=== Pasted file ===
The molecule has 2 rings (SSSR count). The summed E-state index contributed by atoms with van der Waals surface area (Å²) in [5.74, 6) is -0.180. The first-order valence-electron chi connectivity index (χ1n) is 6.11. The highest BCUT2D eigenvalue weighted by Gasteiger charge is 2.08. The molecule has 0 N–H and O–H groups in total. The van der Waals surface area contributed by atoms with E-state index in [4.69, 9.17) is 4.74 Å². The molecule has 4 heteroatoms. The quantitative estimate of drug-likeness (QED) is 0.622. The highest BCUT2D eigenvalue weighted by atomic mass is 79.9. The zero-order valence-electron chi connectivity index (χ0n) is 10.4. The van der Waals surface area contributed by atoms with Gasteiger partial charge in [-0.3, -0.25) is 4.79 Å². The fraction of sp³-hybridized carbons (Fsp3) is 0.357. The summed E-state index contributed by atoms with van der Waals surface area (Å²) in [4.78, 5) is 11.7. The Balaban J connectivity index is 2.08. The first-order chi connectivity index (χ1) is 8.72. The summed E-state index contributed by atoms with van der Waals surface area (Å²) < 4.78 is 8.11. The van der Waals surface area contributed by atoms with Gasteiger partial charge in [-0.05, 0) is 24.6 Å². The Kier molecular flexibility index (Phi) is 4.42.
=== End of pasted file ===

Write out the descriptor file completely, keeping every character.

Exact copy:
The molecule has 2 rings (SSSR count). The summed E-state index contributed by atoms with van der Waals surface area (Å²) in [5.74, 6) is -0.180. The first-order valence-electron chi connectivity index (χ1n) is 6.11. The highest BCUT2D eigenvalue weighted by Gasteiger charge is 2.08. The molecule has 0 N–H and O–H groups in total. The van der Waals surface area contributed by atoms with E-state index in [4.69, 9.17) is 4.74 Å². The molecule has 4 heteroatoms. The quantitative estimate of drug-likeness (QED) is 0.622. The highest BCUT2D eigenvalue weighted by atomic mass is 79.9. The zero-order valence-electron chi connectivity index (χ0n) is 10.4. The van der Waals surface area contributed by atoms with Gasteiger partial charge in [-0.3, -0.25) is 4.79 Å². The fraction of sp³-hybridized carbons (Fsp3) is 0.357. The summed E-state index contributed by atoms with van der Waals surface area (Å²) in [4.78, 5) is 11.7. The Balaban J connectivity index is 2.08. The first-order chi connectivity index (χ1) is 8.72. The summed E-state index contributed by atoms with van der Waals surface area (Å²) < 4.78 is 8.11. The van der Waals surface area contributed by atoms with Gasteiger partial charge in [-0.05, 0) is 24.6 Å². The Kier molecular flexibility index (Phi) is 4.42.